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  1. #21  
    Originally posted by JHromadka
    OS X is backwards-compatible. That's what Classic mode is for. Classic apps don't take advantage of all the good stuff though.
    Hmm, isn't that kinda like saying Linux is "backward-compatible" with Windows because you can run Windows apps in Wine?

    As far as the price $130 isn't bad for what you're getting: a great new GUI, a protected memory architecture, reliable Unix underpinnings, gcc, perl, bash, emacs, ... (in other words, all the GNU tools), and all kinds of available commercial apps. And if you actually pay $130, your paying way too much. I think you can get it at Staples for $100 to $110 with coupons. Check out DealCatcher.
    It's gotta be weather balloons. It's always weather balloons. Big, fiery, exploding weather balloons.
    -- ComaVN (from Slashdot)
  2. #22  
    Originally posted by sowens


    Hmm, isn't that kinda like saying Linux is "backward-compatible" with Windows because you can run Windows apps in Wine?

    As far as the price $130 isn't bad for what you're getting: a great new GUI, a protected memory architecture, reliable Unix underpinnings, gcc, perl, bash, emacs, ... (in other words, all the GNU tools), and all kinds of available commercial apps. And if you actually pay $130, your paying way too much. I think you can get it at Staples for $100 to $110 with coupons. Check out DealCatcher.
    No, WINE has problems because MS hasn't documented all the API calls for Windows. I'm sure Apple shared its code with itself. Any OS9 app that doesn't make hardware calls should work in OS X. The classic apps that I ran worked fine after OS9 loaded.

    I got OS X for $99. I still see deals for it everywhere, and yes it is worth the money.
    James Hromadka, TreoCentral Editor
    Houston - EST. 1836
  3. #23  
    Hmm, isn't that kinda like saying Linux is "backward-compatible" with Windows because you can run Windows apps in Wine?
    Not entirely. OS9 is emulated on OSX, but it is done at a very low level, so it works pretty much seamlessly.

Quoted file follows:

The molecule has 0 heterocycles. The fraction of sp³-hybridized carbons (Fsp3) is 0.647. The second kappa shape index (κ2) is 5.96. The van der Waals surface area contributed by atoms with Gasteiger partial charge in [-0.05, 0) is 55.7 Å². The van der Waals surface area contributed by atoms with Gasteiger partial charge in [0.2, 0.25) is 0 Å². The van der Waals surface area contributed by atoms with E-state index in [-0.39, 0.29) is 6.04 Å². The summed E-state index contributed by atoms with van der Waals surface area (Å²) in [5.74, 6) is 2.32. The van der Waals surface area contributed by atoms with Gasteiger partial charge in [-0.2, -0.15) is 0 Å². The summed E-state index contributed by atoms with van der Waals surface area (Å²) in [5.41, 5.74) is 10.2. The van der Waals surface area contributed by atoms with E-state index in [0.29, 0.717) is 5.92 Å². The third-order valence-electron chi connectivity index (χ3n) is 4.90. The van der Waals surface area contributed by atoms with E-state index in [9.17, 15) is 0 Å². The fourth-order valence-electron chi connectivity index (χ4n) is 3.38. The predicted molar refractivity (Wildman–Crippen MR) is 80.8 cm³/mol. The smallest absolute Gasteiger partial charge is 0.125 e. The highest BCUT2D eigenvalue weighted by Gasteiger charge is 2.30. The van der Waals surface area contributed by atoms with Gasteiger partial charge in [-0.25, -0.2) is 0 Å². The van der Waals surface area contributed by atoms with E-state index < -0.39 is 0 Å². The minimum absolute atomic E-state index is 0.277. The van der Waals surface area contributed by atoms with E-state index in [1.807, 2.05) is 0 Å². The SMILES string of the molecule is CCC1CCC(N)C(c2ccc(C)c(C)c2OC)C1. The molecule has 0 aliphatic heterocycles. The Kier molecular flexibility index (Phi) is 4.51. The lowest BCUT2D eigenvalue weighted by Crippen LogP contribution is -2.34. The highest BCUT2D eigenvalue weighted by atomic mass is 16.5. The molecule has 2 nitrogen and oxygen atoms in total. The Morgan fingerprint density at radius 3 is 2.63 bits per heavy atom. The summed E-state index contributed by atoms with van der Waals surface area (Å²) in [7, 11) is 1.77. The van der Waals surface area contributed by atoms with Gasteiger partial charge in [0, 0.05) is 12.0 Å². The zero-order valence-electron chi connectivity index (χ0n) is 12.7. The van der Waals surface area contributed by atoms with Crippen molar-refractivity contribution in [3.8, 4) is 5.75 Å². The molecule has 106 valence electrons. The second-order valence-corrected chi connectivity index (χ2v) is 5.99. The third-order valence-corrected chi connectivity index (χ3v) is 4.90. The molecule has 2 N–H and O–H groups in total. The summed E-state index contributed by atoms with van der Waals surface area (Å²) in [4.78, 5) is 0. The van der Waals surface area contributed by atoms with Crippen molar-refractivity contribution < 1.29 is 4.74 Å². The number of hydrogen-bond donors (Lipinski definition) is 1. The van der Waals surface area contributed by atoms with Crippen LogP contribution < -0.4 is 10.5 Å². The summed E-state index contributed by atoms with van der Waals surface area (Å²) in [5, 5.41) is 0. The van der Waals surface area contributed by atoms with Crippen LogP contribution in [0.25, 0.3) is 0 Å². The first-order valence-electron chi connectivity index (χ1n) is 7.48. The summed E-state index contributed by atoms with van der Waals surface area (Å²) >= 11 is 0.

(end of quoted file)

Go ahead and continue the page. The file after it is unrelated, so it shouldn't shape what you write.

At least in theory.

    There are some OS9 apps that just don't get along with my OSX, namely Macromedia products.

    Of course, they'll eventually get their apps upgraded to OSX, and then I'll be happy.
    We're all naked if you turn us inside out.
    -David Byrne
  4. #24  
    Originally posted by homer

    Not entirely. OS9 is emulated on OSX, but it is done at a very low level, so it works pretty much seamlessly.
    This was my point: it's emulated. This is different from backward-compatible where the new OS continues to support the same API as the previous release.

    Most *nix systems are backward compatible (with the API's remaining essentially the same since the early 80's). Windows attempts to be backward compatible, but it only seems to work if the application only uses the published API's (which, of course, apps rarely do for functionality and performance reasons).

    OSX supports classic apps by running a complete OS9 system within it's own memory segment. It then maps the OS9 low level calls into those of OSX (at least this is the way that Apple has always described it. If that wasn't the case, why require a complete installation of OS9 in order to get Classic mode to work?)

    WINE is emulation via a set of libraries. They try to recreate the Window's API's by doing whatever is needed to map to the appropriate Linux and X11 calls.

    Obviously this is a major oversimplification of what's going on, and I don't want to put too fine an edge on this, but I think we need to be careful of the terminology so that others don't get the wrong idea.
    It's gotta be weather balloons. It's always weather balloons. Big, fiery, exploding weather balloons.
    -- ComaVN (from Slashdot)
  5. #25  
    Originally posted by homer
    Not entirely. OS9 is emulated on OSX, but it is done at a very low level, so it works pretty much seamlessly.
    I wouldn't say it's emulation. If you don't install OS9 before installing OS X, you get no classic mode. There are still separate System and Applications folders for OS9. When running a Classic app, OS9 completely boots (extensions and all) then the app starts.

    It's not completely seamless yet it's not emulation. More of a mish-mash of the two.
    James Hromadka, TreoCentral Editor
    Houston - EST. 1836
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